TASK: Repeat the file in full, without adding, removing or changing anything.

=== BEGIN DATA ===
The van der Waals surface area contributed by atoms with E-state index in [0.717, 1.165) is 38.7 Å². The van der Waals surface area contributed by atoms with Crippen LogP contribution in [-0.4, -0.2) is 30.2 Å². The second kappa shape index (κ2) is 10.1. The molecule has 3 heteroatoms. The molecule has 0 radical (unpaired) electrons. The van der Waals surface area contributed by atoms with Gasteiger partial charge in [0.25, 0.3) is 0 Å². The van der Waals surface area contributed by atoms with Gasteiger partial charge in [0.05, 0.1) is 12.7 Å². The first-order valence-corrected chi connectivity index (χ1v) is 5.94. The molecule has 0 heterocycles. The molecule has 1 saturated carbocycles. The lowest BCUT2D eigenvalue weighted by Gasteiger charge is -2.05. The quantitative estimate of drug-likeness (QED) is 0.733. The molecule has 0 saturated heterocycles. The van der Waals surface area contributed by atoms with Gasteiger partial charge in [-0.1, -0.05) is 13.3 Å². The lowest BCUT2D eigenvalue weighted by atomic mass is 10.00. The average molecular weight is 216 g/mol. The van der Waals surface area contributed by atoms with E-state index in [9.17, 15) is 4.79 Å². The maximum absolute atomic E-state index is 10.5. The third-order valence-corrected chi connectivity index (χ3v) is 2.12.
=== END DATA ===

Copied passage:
The van der Waals surface area contributed by atoms with E-state index in [0.717, 1.165) is 38.7 Å². The van der Waals surface area contributed by atoms with Crippen LogP contribution in [-0.4, -0.2) is 30.2 Å². The second kappa shape index (κ2) is 10.1. The molecule has 3 heteroatoms. The molecule has 0 radical (unpaired) electrons. The van der Waals surface area contributed by atoms with Gasteiger partial charge in [0.25, 0.3) is 0 Å². The van der Waals surface area contributed by atoms with Gasteiger partial charge in [0.05, 0.1) is 12.7 Å². The first-order valence-corrected chi connectivity index (χ1v) is 5.94. The molecule has 0 heterocycles. The molecule has 1 saturated carbocycles. The lowest BCUT2D eigenvalue weighted by Gasteiger charge is -2.05. The quantitative estimate of drug-likeness (QED) is 0.733. The molecule has 0 saturated heterocycles. The van der Waals surface area contributed by atoms with Gasteiger partial charge in [-0.1, -0.05) is 13.3 Å². The lowest BCUT2D eigenvalue weighted by atomic mass is 10.00. The average molecular weight is 216 g/mol. The van der Waals surface area contributed by atoms with E-state index in [9.17, 15) is 4.79 Å². The maximum absolute atomic E-state index is 10.5. The third-order valence-corrected chi connectivity index (χ3v) is 2.12.